While attending a conference for the American Heart Association in March, I had an interesting conversation with my doctoral mentor, Dr. Siddhartha Angadi. I am always in awe of his knowledge, as he’s only 35 years old and has a deep understanding of cardiovascular physiology – one to be revered by scientists of any scholar. We got on the topic of cardiovascular history, something I strongly believe worth sharing (you’ll understand by the time you finish reading).
In 1768, Dr. William Heberden made a profound statement regarding the treatment for those suffering from chest pain, which he appropriately named angina pectoris. His diagnostic exploration concluded with the following statement: “I knew one [patient] who set himself a task of sawing wood for half an hour every day, and was nearly cured.”
Heberden presented his accounts of angina to the Royal College of Physicians in London, England, describing causes, concerns, risks and treatments, all in an eloquently descriptive style of speech. The article outlining his findings was published in 1772, entitled “Some Account of a Disorder of the Breast.” For more than 250 years, we have known exercise prevents and reverses heart disease. Oh, how lost we have become. Pills, cars, screen time and TV dinner.
Some current statistics:
- According to the American Heart Association, the U.S. ranks 10th in the world for number of deaths due to CVD, and 1st among economically-developed countries.
- The leading cause of death in the U.S. (both men and women): CVD.
- Among the 24 nations that comprise the Organization for Economic Cooperation and Development (OECD), the U.S. spends the highest percentage of GDP on healthcare, roughly 17%.
In addition, there isn’t one simple answer to why the above statistical facts exist. It isn’t saturated fat or alcohol consumption (consider the French diet), or only genetics. However, the things we do know now Heberden wrote about long ago when medicine was beginning to find it’s way toward modernism.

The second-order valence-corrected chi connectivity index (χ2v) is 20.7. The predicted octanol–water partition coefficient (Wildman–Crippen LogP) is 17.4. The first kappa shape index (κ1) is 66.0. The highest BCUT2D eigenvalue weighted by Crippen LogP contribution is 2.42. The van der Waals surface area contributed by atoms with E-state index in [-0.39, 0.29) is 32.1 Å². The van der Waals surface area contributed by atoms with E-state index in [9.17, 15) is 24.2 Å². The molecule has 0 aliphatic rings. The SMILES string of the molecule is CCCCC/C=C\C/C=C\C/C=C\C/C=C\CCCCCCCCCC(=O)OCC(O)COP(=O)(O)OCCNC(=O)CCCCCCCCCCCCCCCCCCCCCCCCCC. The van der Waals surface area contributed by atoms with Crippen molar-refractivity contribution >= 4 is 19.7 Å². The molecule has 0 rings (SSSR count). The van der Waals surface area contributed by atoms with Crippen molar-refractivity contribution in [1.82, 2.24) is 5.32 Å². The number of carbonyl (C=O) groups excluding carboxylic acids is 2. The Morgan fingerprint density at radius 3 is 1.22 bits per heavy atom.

- Alcohol is good for the cardiovascular system when consumed in moderation. Heberden’s account regarding chest pain: “Wine, and spirituous liquors, and opium afford considerable relief.”
- Stress has negative implications on health, including an increase risk for CVD-related mortality. Heberden states, “[Onset of angina pectoris] is increased by disturbance of the mind.”
- People live many years with atherosclerosis without knowing it. It may also begin in childhood, and is most prevalent in men. Heberden wrote, “There [exist] long intervals of perfect health… I have seen nearly a hundred people under this disorder, of which number there have been three women, and one boy twelve years old. All the rest were men near, or past the fiftieth year of their age.”
Most importantly, he knew, and we still know, exercise is the best free medicine for heart health. According to the current physical activity guidelines established by the U.S. Department of Health and Human Services, adults should aim to get 150 minutes of moderate intensity physical activity per week (or 75 minutes of vigorous activity per week, whichever you choose). This guideline is supported by a rich and sound plethora of scientific data, backed by the American College of Sports Medicine, the American Heart Association, Centers for Disease Control and Prevention, the Surgeon General, among others. In 2010, only 43.5% of Americans met the target amount of activity for health.
Time to chop wood, people!
Carlson, S. A., Fulton, J. E., Schoenborn, C. A., & Loustalot, F. (2010). Trend and prevalence estimates based on the 2008 Physical Activity Guidelines for Americans. American journal of preventive medicine, 39(4), 305-313.
Heberden, W. (1772). Some account of a disorder of the breast, Medical Transactions 2, 59-67 (1772) London: Royal College of Physicians.
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and Development (2015, July). Retrieved May 8, 2016 from http://www.oecd.org/health/health-systems/Focus-Health-Spending-2015.pdf
Physical Activity Guidelines Advisory Committee. (2008). Physical activity guidelines for Americans. Washington, DC: US Department of Health and Human Services, 15-34.